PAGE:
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War on '123456' (Part I)

A few months ago, the Wall Street Journal interviewed Fernando Corbató, a retired researcher who ran an early computing project at MIT (the Massachusetts Institute of Technology) and helped deploy the first known computer password in the early 1960s. Corbató admitted that passwords have become kind of a nightmare with the World Wide Web. 'I don't think anybody can possibly remember all the passwords that are issued or set up.'

As Internet users frustrated with trying to find a secure password we can remember and that nobody else is able to guess for each of our numerous accounts, we couldn't agree more. Inundated with passwords for myriad Internet and social networking sites, many people simply throw in the towel and opt for something like '123456', which was the most common password of 2013 according to a study based on the lists of passwords that were stolen. It is followed by another no-brainer—'password'. 'Qwerty' and 'iloveyou' are among those that made it to the top 10.

In view of the fact that there seems to be a major breach each month, including the most recent one in which 1.2 billion username and password combinations, along with more than 500 million email addresses were allegedly stolen by Russian hackers, some online service providers add a security feature known as two-factor authentication, which requires users to log in using a password—'something you know' in security lingo—and confirming their identity through a hardware device (or a token)—'something you have'. In addition to your password, you are required to input a code generated by a device when you are using internet banking services. That's two-factor authentication.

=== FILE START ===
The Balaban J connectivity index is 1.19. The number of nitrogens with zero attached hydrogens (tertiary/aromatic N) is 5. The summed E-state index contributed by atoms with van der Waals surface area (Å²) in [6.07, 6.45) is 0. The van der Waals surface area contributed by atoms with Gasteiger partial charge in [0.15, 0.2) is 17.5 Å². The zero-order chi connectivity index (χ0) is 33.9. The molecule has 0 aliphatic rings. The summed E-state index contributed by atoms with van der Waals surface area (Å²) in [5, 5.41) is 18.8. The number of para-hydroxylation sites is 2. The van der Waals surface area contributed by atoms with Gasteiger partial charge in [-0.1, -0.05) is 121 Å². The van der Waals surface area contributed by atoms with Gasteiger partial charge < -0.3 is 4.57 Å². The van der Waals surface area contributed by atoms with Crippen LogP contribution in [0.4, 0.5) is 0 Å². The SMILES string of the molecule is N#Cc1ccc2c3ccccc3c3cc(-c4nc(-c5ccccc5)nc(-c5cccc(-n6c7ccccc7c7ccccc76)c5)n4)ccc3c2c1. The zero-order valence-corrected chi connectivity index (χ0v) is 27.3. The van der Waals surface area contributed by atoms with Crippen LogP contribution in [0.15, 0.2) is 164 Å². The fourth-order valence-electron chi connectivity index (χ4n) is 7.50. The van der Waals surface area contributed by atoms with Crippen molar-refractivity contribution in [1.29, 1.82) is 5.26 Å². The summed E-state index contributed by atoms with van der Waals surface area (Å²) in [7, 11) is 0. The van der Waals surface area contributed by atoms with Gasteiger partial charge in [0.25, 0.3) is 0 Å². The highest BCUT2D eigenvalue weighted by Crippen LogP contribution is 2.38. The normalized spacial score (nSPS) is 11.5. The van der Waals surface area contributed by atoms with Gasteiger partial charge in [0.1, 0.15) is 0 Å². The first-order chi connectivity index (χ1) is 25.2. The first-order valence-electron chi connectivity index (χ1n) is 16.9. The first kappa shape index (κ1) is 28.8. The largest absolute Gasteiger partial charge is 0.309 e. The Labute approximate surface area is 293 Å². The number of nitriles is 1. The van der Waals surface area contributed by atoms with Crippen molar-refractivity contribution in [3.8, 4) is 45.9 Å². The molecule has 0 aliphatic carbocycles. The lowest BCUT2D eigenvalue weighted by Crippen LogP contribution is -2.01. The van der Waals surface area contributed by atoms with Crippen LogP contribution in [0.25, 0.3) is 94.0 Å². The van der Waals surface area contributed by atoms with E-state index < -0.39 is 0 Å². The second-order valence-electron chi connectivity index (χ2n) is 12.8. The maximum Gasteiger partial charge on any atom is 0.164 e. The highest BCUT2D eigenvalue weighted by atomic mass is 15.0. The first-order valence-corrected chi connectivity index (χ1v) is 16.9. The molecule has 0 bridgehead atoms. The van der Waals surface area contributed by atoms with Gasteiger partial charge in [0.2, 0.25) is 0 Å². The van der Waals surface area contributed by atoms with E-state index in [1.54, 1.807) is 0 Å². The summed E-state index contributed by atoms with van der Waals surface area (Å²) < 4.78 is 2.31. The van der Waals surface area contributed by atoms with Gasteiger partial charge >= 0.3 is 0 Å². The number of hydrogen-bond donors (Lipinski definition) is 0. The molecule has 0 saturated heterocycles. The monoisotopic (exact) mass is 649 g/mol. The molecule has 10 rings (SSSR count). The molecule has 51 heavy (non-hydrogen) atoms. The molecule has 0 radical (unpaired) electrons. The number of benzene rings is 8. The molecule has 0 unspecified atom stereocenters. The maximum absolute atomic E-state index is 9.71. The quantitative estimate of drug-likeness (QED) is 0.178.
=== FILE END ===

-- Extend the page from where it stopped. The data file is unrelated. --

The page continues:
Some companies have developed new devices to save users from the trouble of having to read the password on the token and retype it. Google has experimented with different technologies, including a token that can be plugged into a USB port to communicate with the computer to verify your identity, and apps on smartphones and wearable devices such as watches that can send signal to computers to confirm user identity.

Two-factor authentication adds a second layer of security to your computing account. But it's inconvenient. Now some believe that the key lies in your body—'something you are'.


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